Visions and Beliefs in the West of Ireland
Available as PDF, epub, and Kindle ebook.
The material in this book was collected over a period of more than twenty years and proved to be a valuable source not only for Gregory's own plays but also for Yeats' work. It presents many aspects of the supernatural; seers, healers, charms, banshees, forths, the evil eye and contains a treasure trove of Irish folk-beliefs from the late nineteenth and early twentieth centuries.
This book has 356 pages in the PDF version, and was originally published in 1920.
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Excerpt from 'Visions and Beliefs in the West of Ireland'
The Sidhe cannot make themselves visible to all. They are shape-changers; they can grow small or grow large, they can take what shape they choose; they appear as men or women wearing clothes of many colours, of today or of some old forgotten fashion, or they are seen as bird or beast, or as a barrel or a flock of wool. They go by us in a cloud of dust; they are as many as the blades of grass. They are everywhere; their home is in the forths, the lisses, the ancient round grass-grown mounds. There are thorn-bushes they gather near and protect; if they have a mind for a house like our own they will build it up in a moment. They will remake a stone castle, battered by Cromwell's men if it takes their fancy, filling it with noise and lights. Their own country is Tir-nan-Og--the Country of the Young. It is under the ground or under the sea, or it may not be far from any of us. As to their food, they will use common things left for them on the hearth or outside the threshold, cold potatoes it may be, or a cup of water or of milk. But for their feasts they choose the best of all sorts, taking it from the solid world, leaving some worthless likeness in its place; when they rob the potatoes from the ridges the diggers find but rottenness and decay, they take the strength from the meat in the pot, so that when put on the plates it does not nourish. They will not touch salt; there is danger to them in it. They will go to good cellars to bring away the wine.
Fighting is heard among them, and music that is more beautiful than any of this world; they are seen dancing on the rocks; they are often seen playing at the hurling, hitting balls towards the goal. In each one of their households there is a queen, and she has more power than the rest; but the greatest power belongs to their fool, the Fool of the Forth, Amadan-na-Briona. He is their strongest, the most wicked, the most deadly; there is no cure for any one he has struck.
When they are friendly to a man they give him help in his work, putting their strength into his body. Or they may tell him where to find treasure, hidden gold; or through certain wise men or women who have learned from them or can ask and get their knowledge they will tell where cattle that have strayed may be found, or they will cure the sick or tell if a sickness is not to be cured. They will sometimes work as if against their own will or intention, giving back to the life of our world one who had received the call to go over to their own. They call many there, summoning them perhaps through the eye of a neighbour, the evil eye, or by a touch, a blow, a fall, a sudden terror. Those who have received their touch waste away from this world, lending their strength to the invisible ones; for the strength of a human body is needed by the shadows, it may be in their fighting, and certainly in their hurling to win the goal. Young men are taken for this, young mothers are taken that they may give the breast to newly born children among the Sidhe, young girls that they may themselves become mothers there.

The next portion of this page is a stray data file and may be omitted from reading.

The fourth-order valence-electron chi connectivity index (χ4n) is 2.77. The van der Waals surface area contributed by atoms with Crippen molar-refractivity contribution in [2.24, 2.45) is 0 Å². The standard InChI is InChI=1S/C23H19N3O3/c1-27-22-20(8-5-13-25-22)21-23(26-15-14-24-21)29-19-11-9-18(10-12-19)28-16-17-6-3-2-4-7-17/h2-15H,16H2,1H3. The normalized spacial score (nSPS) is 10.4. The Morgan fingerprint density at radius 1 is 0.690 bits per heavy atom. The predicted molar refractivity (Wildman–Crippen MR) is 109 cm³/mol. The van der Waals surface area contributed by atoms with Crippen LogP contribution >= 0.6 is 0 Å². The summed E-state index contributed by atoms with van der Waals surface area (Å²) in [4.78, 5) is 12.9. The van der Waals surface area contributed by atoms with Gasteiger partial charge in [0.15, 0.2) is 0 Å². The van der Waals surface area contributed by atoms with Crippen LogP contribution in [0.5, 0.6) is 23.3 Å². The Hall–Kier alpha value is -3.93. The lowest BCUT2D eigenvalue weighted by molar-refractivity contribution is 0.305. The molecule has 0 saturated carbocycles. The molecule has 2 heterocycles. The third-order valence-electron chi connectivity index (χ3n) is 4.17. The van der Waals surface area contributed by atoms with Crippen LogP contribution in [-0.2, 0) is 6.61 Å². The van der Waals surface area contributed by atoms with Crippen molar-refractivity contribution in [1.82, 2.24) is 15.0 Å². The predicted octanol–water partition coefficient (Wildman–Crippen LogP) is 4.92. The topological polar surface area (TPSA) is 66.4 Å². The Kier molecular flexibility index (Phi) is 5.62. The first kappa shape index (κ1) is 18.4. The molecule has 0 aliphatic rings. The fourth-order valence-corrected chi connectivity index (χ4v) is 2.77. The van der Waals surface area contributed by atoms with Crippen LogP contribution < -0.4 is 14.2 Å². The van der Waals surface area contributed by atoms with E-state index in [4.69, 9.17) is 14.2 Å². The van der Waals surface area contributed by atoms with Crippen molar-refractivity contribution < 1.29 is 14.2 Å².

While these are away a body in their likeness, or the likeness of a body, is left lying in their place. They may be given leave to return to their village after a while, seven years it may be, or twice or three times seven. But some are sent back only at the end of the years allotted them at the time of their birth, old spent men and women, thought to have been dead a long time, given back to die and be buried on the face of the earth.
There are two races among the Sidhe. One is tall and handsome, gay, and given to jesting and to playing pranks, leading us astray in the fields, giving gold that turns to withered leaves or to dust. These ride on horses through the night-time in large companies and troops, or ride in coaches, laughing and decked with flowers and fine clothes. The people of the other race are small, malicious, wide-bellied, carrying before them a bag. When a man or woman is about to die, a woman of the Sidhe will sometimes cry for a warning, keening and making lamentation. At the hour of death fighting may be heard in the air or about the house-that is, when the man in danger has friends among the shadows, who are fighting on his behalf.
The dead are often seen among them, and will give help in danger to comrade or brother or friend. Sometimes they have a penance to work out, and will come and ask the living for help, for prayers, for the payment of a debt. They may wander in some strange shape, or be bound in the one place, or go through the air as birds. When the Sidhe pass by in a blast of wind we should say some words of blessing, for there may be among them some of our own dead. The dead are of the nature of the Saints, mortals who have put on immortality, who have known the troubles of the world. The Sidhe have been, like the Angels, from before the making of the earth. In the old times in Ireland they were called gods or the children of gods; now it is laid down they are those Angels who were cast out of heaven, being proud.
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